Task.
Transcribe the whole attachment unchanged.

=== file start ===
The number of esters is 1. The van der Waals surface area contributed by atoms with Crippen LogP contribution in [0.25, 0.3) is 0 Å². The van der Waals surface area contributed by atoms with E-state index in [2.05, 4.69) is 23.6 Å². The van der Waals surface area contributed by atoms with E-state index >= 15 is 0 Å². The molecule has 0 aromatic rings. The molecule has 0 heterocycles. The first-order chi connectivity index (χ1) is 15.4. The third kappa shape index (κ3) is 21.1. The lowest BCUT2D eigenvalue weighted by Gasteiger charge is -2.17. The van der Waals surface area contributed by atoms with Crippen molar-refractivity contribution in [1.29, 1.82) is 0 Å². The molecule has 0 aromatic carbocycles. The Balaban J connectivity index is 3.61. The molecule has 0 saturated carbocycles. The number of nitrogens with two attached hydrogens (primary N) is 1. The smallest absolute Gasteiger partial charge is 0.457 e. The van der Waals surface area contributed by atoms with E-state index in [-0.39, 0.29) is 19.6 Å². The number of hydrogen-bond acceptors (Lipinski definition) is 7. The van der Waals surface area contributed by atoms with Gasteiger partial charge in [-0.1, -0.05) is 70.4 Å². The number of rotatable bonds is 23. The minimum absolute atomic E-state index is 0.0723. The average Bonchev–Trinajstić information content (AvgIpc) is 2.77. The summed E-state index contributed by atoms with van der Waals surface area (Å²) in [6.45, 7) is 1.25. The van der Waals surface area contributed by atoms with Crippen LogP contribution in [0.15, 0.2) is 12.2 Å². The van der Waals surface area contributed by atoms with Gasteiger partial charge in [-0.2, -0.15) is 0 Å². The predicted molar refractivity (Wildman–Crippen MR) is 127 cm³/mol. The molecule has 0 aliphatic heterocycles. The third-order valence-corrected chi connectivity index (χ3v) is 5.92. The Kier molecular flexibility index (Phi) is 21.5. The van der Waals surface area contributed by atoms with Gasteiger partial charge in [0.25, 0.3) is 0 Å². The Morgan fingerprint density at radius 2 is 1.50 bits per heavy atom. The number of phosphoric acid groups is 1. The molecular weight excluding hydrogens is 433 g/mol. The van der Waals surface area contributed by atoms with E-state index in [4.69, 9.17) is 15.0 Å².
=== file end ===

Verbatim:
The number of esters is 1. The van der Waals surface area contributed by atoms with Crippen LogP contribution in [0.25, 0.3) is 0 Å². The van der Waals surface area contributed by atoms with E-state index in [2.05, 4.69) is 23.6 Å². The van der Waals surface area contributed by atoms with E-state index >= 15 is 0 Å². The molecule has 0 aromatic rings. The molecule has 0 heterocycles. The first-order chi connectivity index (χ1) is 15.4. The third kappa shape index (κ3) is 21.1. The lowest BCUT2D eigenvalue weighted by Gasteiger charge is -2.17. The van der Waals surface area contributed by atoms with Crippen molar-refractivity contribution in [1.29, 1.82) is 0 Å². The molecule has 0 aromatic carbocycles. The Balaban J connectivity index is 3.61. The molecule has 0 saturated carbocycles. The number of nitrogens with two attached hydrogens (primary N) is 1. The smallest absolute Gasteiger partial charge is 0.457 e. The van der Waals surface area contributed by atoms with E-state index in [-0.39, 0.29) is 19.6 Å². The number of hydrogen-bond acceptors (Lipinski definition) is 7. The van der Waals surface area contributed by atoms with Gasteiger partial charge in [-0.1, -0.05) is 70.4 Å². The number of rotatable bonds is 23. The minimum absolute atomic E-state index is 0.0723. The average Bonchev–Trinajstić information content (AvgIpc) is 2.77. The summed E-state index contributed by atoms with van der Waals surface area (Å²) in [6.45, 7) is 1.25. The van der Waals surface area contributed by atoms with Crippen LogP contribution in [0.15, 0.2) is 12.2 Å². The van der Waals surface area contributed by atoms with Gasteiger partial charge in [-0.2, -0.15) is 0 Å². The predicted molar refractivity (Wildman–Crippen MR) is 127 cm³/mol. The molecule has 0 aliphatic heterocycles. The third-order valence-corrected chi connectivity index (χ3v) is 5.92. The Kier molecular flexibility index (Phi) is 21.5. The van der Waals surface area contributed by atoms with Gasteiger partial charge in [0.25, 0.3) is 0 Å². The Morgan fingerprint density at radius 2 is 1.50 bits per heavy atom. The number of phosphoric acid groups is 1. The molecular weight excluding hydrogens is 433 g/mol. The van der Waals surface area contributed by atoms with E-state index in [4.69, 9.17) is 15.0 Å².